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Railroad Chinese Style

Railroad Chinese Style

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A black screen, with noise over an image of nothingness, segues into an array of abstract shapes, that could be body parts, eventually leading to the cramped interior of a rancid train car, where Chinese men and women attempt to carve out a space to rest, work, or smoke. Shot over three years of riding the rails throughout all parts of China, but edited to seem like it’s one fluid trip, J.P. Sniadecki’s The Iron Ministry starts off as a collection of these interior impressions, establishing atmosphere, sound, image, and also the smells – of garbage, meat, sweat, and ever-present cigarettes. There may be little for long stretches of this journey, but that doesn’t mean there are moments of silence, as the constant clanks and hums of the train, shaped by Ernst Karel’s sound design, is a barrage on the senses. How do these people manage to sleep?

Sniadecki presents a cross section of the Chinese population, in terms of gender, ethnicity, age, and class, who engage with the director in casual conversation. The subject is vast, but the filmmaking is modest and patient, and Sniadecki doesn’t force a narrative onto his subject, or subjects – the train system, the people on the train, the anxious and uneasy body politic of China itself. He’s just as concerned with spending time following a vendor who should have loaded up on his instant noodles, as talking politics with a Tibetan author – TSERING Woeser, the subject of ZHU Rikun’s Dang An (The Dossier). Sniadecki doesn’t explicitly touch on the changing politics until the film’s latter part, which has the effect of reframing the sensations of the beginning movements in hindsight: this is a portrait of a country as it advances full steam ahead into the future, and it’s no surprise that by the end of the journey, we’re met with announcements in English.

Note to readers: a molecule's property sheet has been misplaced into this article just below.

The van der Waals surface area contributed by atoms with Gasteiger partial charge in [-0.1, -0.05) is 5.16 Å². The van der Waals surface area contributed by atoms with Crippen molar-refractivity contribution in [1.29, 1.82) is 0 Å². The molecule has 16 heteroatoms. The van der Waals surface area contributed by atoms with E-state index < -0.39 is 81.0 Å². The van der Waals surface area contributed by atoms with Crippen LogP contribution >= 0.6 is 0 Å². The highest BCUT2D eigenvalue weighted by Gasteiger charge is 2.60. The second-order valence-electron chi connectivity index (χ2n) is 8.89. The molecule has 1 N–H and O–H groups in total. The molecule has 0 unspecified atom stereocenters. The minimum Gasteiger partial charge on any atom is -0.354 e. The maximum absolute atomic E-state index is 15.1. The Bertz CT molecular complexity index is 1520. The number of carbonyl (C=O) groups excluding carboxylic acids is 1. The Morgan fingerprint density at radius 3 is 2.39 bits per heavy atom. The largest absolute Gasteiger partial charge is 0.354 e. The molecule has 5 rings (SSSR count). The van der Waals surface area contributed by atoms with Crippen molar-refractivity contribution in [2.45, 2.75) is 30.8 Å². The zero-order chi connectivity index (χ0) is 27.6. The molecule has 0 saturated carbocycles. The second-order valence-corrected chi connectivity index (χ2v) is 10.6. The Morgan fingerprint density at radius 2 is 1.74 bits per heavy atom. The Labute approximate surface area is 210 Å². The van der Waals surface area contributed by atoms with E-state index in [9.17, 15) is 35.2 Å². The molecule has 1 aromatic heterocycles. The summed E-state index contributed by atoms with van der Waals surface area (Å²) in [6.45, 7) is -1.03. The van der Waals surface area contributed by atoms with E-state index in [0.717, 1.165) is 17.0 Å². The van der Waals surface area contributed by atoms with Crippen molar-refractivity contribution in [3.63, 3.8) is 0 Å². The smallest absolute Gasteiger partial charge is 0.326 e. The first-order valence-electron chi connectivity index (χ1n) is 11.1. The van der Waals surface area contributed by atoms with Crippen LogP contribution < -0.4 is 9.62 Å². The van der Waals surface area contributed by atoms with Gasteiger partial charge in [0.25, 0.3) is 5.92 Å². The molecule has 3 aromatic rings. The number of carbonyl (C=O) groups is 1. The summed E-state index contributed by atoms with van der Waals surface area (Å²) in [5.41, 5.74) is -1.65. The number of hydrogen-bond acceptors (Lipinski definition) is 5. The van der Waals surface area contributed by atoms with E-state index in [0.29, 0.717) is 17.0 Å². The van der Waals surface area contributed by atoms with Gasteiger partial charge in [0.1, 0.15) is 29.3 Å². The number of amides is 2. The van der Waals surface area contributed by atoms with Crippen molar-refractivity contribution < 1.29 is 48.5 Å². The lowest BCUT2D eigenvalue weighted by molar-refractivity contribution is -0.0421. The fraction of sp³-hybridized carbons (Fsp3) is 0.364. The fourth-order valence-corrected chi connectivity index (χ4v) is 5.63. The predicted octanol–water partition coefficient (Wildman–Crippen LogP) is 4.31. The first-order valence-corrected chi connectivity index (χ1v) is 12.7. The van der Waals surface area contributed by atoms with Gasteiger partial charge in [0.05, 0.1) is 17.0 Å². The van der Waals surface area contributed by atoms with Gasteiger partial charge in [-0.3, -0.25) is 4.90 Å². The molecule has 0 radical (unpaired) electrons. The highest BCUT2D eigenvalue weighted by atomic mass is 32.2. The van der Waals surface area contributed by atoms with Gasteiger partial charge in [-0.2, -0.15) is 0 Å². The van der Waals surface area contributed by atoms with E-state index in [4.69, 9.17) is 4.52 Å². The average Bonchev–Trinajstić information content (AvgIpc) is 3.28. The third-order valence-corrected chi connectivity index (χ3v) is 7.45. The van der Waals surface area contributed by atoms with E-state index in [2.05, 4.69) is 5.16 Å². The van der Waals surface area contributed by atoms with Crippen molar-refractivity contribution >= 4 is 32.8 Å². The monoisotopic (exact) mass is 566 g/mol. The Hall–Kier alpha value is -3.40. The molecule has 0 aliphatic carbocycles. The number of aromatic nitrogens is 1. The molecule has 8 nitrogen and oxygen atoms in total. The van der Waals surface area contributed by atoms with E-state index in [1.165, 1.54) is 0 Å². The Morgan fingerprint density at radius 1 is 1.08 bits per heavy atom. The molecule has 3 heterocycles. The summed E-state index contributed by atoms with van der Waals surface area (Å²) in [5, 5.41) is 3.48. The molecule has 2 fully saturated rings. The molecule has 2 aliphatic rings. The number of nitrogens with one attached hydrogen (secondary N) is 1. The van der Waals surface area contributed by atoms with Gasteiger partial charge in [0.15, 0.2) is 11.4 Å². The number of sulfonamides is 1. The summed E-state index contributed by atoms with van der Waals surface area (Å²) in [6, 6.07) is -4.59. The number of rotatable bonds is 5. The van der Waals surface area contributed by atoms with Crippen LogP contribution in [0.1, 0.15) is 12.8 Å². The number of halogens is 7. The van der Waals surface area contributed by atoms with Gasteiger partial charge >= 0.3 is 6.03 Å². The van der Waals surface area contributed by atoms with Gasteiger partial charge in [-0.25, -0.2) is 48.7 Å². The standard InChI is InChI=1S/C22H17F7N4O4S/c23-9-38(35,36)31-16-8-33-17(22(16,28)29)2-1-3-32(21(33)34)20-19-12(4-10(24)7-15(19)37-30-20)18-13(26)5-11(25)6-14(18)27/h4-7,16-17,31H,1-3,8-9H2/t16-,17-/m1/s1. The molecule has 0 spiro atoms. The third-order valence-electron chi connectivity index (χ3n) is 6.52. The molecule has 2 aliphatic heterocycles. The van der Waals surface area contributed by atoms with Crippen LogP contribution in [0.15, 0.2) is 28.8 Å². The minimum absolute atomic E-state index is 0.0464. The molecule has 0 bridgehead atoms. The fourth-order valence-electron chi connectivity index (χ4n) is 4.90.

J.P. Sniadecki's quote (from an unofficial announcement from a young passenger):
“Passengers, your attention please! The train is moving fast, so please extend your hands out of the window, making it easier to lose them all at once... And if you discover your feet over your head, you’ve arrived at the last stop: heaven”

Mark Peranson
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